This is the book for anyone looking that last grasp of summer. A grudge-fueled standoff and then reconciliation between old friends, a bucket list adventure through San Diego, K-drama fans and K-drama induced crying,  some adoring and meddling Korean mamas — and two teenagers trying to find their way. The chapters switch back and forth between Hannah, reconciling her Korean American identity, having long shunned her Korean side while trying to fit in, only to have all things Korean suddenly be mainstream, and Jacob, dealing with his new life as a successful actor and the stress of life as part of the K-drama machine. You’ll be cheering for them the whole way.

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TargetSmart: Asian American Voter Registration Trends in 2022

Chart of new AAPI registration in 2022 vs 2022 showing fewer Republican registrations

New AAPI Registrants: 2020 vs 2022 (photo credit: Tom Bonier)

I forget when I first started following Tom Bonier of TargetSmart (“a Democratic political data and data services firm”), but he had recently tweeted out some interesting Asian American voter registration stats:

From the most recent blog post on the 2022 AAPI Voter Survey, I had noted that Asian Americans 44% Democratic, 19% Republican and 29% Independent. If you don’t know what the Dobbs decision is, it is was the Supreme Court case ruling in June overturning of Roe v. Wade, which had allowed the legal right to an abortion nationally (as opposed to individual states deciding)

I imagine since Dobbs, more Asian American women have registered and have registered as Democrats or Unaffiliated as opposed to Republican. I know from following Bonier on Twitter that voter registration is trending to be more female, younger, and more Democratic. It’ll be interesting to see ultimately how this affects races and ballot measures (such as in Michigan’s abortion rights ballot measure) in November.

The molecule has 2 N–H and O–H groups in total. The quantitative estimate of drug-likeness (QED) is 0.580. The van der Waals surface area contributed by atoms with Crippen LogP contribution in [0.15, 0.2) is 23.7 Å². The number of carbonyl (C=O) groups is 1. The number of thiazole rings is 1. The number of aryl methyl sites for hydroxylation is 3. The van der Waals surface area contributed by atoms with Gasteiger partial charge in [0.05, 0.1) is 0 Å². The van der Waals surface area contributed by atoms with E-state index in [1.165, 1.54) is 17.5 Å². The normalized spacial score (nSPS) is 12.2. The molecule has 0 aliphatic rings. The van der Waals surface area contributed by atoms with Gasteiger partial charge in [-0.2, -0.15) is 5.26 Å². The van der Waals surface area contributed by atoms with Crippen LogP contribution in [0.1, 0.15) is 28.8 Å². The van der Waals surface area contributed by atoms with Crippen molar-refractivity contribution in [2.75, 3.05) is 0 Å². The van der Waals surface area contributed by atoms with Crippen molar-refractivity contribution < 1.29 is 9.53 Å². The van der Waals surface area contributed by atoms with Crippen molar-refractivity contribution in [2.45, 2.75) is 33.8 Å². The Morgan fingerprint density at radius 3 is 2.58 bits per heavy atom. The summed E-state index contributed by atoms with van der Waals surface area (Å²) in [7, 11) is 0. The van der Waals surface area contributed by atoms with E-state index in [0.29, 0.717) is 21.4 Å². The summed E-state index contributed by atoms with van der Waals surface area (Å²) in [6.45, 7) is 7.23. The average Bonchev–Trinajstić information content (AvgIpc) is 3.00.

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Asian American TV Trailer Watch: NBC’s Reboot of ‘Quantum Leap’

I remember the original ‘Quantum Leap’ TV series, which aired on NBC for 5 seasons from 1989 to 1993. I wasn’t a big watcher of TV back then, mostly because I was in college during most of that time and had little time to watch TV. There’s a re-boot, or more exactly I would say, a continuation of that series premiering Monday, September 19 at 10 PM (Eastern Time) on NBC.  The and a trailer was recently released:

“It’s been nearly 30 years since Dr. Sam Beckett stepped into the Quantum Leap accelerator and vanished. Now, a new team, led by physicist Ben Song (Raymond Lee), has been assembled to restart the project. Everything changes, however, when Ben makes an unauthorized leap into the past, leaving the team behind to solve the mystery of why he did it. At Ben’s side throughout his leaps is Addison (Caitlin Bassett), a decorated Army veteran who appears in the form of a hologram only Ben can see and hear.”

We don’t often see an Asian American male (or female for that matter) lead in a broadcast network television network show (in more recent years, ‘Fresh Off The Boat,’ ‘Dr. Ken,’ and ‘Selfie’ come to mind), so it’s exciting to see actor Raymond Lee playing the lead character. And more interesting to note, the character Addison as his significant other (from what we can tell from the trailer) as well as colleague.

I’m hoping the revival series is at least as good as the original. I’m sure the special effects are a whole lot better. To learn more, check out the show’s official web site.

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8Asians Exclusive: Interview with Jay Chen for Congress

(Full disclosure: I’ve donated to Jay’s campaign and endorse his run for Congress.)

The last time I had interviewed Taiwanese American Jay Chen was back in 2012 when I first met him at the 2012 Democratic National Convention (DNC). Recently, when Jay was in town, I had a chance to do a brief interview with him (see above). We talked about his candidacy, a woman right to choice, #StopAsianHate, Michelle Steel and the state of the race.